How to Cut Down Motorcycle Windshields for Safety

Rain, dirt, bugs, fog, and distortion can make your motorcycle's windshield a dangerous optical barrier between you and the road. Here is how to safely and neatly cut it down so you can see over it. Story and photos by Peter Fassnacht.

Cutting a motorcycle's windshield for height is more than just a matter of comfort and style, it's essential to good visibility. Being able to see clearly is fundamental to the safe enjoyment of motorcycling. And, getting your bike to fit you just right is a rewarding part of the whole motorcycling experience.

There are generally two schools of thought on what constitutes "the right height." You're either a rider who wants to be comfortably ensconced behind a large enveloping view port, or one who appreciates the protection of a windshield but feels most comfortable being able to see over it. (The Motorcycle Cruiser staff falls entirely into the latter camp. We have even been known to cut down an annoying windshield out on the road, as we did with the Yamaha Royal Star Venture's shield on our ride to Alaska.)

Certain weather conditions make looking through a windshield more than a little dicey. Fog and mist can cling to a windshield, blocking essential forward vision and increasing annoying glare at night. My own beef is the triple whammy of riding in the rain in traffic at night. Road spray produced by other vehicles seems to be especially adhesive. And it sticks not just to the front of the windshield but also to the back, so you have two layers of droplets to try to see through.

In heavy traffic, road speeds are not conducive to the natural sheeting effect of water from windblast; the result is impaired visibility when vision is of the utmost importance. When you combine the water on the windshield with water on your face shield or goggles the situation only gets worse.

It's Easy

So, how do you go about cutting a windshield to fit you? It's actually quite simple and can usually be done without removing the windshield from the bike. It's easily accomplished in a small amount of time -- an hour or so -- with tools many do-it-yourselfers already have. As with any modification you make to a motorcycle you should proceed with caution. Since a windshield is an integral part of a motorcycle's aerodynamic package, you may make changes that could influence overall performance. Keep this in mind any time you're making modifications to original equipment or when installing and modifying accessories.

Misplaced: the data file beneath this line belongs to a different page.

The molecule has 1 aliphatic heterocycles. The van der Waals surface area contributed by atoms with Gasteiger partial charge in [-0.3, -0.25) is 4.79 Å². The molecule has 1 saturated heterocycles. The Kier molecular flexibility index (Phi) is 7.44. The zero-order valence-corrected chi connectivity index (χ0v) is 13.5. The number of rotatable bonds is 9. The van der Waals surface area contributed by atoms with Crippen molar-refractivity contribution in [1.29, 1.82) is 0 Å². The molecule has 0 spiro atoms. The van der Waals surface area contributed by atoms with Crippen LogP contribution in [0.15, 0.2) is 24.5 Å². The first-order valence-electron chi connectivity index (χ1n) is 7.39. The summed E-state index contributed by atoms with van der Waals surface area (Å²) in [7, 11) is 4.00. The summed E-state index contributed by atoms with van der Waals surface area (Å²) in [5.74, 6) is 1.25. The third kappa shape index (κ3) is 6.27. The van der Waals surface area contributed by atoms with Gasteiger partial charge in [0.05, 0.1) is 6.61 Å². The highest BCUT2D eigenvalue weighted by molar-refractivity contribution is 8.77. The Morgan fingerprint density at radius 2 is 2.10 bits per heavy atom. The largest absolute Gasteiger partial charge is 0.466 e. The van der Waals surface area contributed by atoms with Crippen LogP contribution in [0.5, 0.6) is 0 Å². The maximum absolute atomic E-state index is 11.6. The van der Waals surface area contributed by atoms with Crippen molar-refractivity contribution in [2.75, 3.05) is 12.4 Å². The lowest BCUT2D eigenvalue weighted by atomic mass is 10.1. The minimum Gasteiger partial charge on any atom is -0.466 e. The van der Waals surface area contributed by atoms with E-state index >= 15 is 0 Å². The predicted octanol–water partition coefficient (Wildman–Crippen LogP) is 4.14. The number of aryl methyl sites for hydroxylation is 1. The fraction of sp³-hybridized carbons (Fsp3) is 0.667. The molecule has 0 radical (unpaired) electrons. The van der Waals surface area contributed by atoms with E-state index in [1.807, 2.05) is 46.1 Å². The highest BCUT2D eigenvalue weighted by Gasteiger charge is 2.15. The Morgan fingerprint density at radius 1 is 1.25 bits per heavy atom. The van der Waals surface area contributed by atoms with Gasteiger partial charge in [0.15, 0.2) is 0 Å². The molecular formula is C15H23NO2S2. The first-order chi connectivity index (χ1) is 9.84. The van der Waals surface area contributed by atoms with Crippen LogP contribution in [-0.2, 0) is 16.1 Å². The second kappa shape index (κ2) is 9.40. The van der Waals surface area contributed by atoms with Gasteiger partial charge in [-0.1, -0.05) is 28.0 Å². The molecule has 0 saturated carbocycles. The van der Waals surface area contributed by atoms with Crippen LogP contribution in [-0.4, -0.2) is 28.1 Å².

How Much is Enough?

In this case, less is more. There's no need to remove too much material on the first cut. It's easier to try a smaller amount and test it out. Then, if needed, cut some more. Generally, you should be able to see over the upper edge of the shield when seated comfortably. Since there are no hard-and-fast rules, you can try one of the following methods as a guide to determine just how high you want the shield to be.

Immediate path of travel method: Being able to see the roadway in your immediate path of travel means seeing two to four seconds ahead. At 30 mph that translates to 88-176 feet. You can pace this out on the street; pinpoint accuracy is not essential here. We're simply trying to find a comfortable position.

Headlight aiming method: This method can probably be done in your driveway. Find a point that is the same height as the center of your motorcycle's headlight, 25 feet ahead. You can make a mark with tape on any wall and measure out where the motorcycle should be positioned. Where the front tire touches the pavement is a good reference point for your measurement.

Marking method: While riding, note approximately where you are looking through the windshield. Place a piece of tape or draw a line with a grease pencil just below that. The next time you ride, determine whether you are looking comfortably above that line.

Once you've selected a method, sit on the motorcycle in as comfortable a position as possible and carefully mark the new upper edge with something nonpermanent such as a crayon, grease pencil or a piece of masking tape. You're now almost ready for surgery, but we still have to figure out the right shape.

Be the Designer

Unless you have something extraordinary in mind (in which case you're on your own) copying the original shape or curvature of the existing windshield is probably the best way to go. You can do this by making a pattern. To copy the existing shape, place the card stock or art board behind the windshield and carefully trace the upper edge. Cut the card along the line you have traced, and you've got your pattern.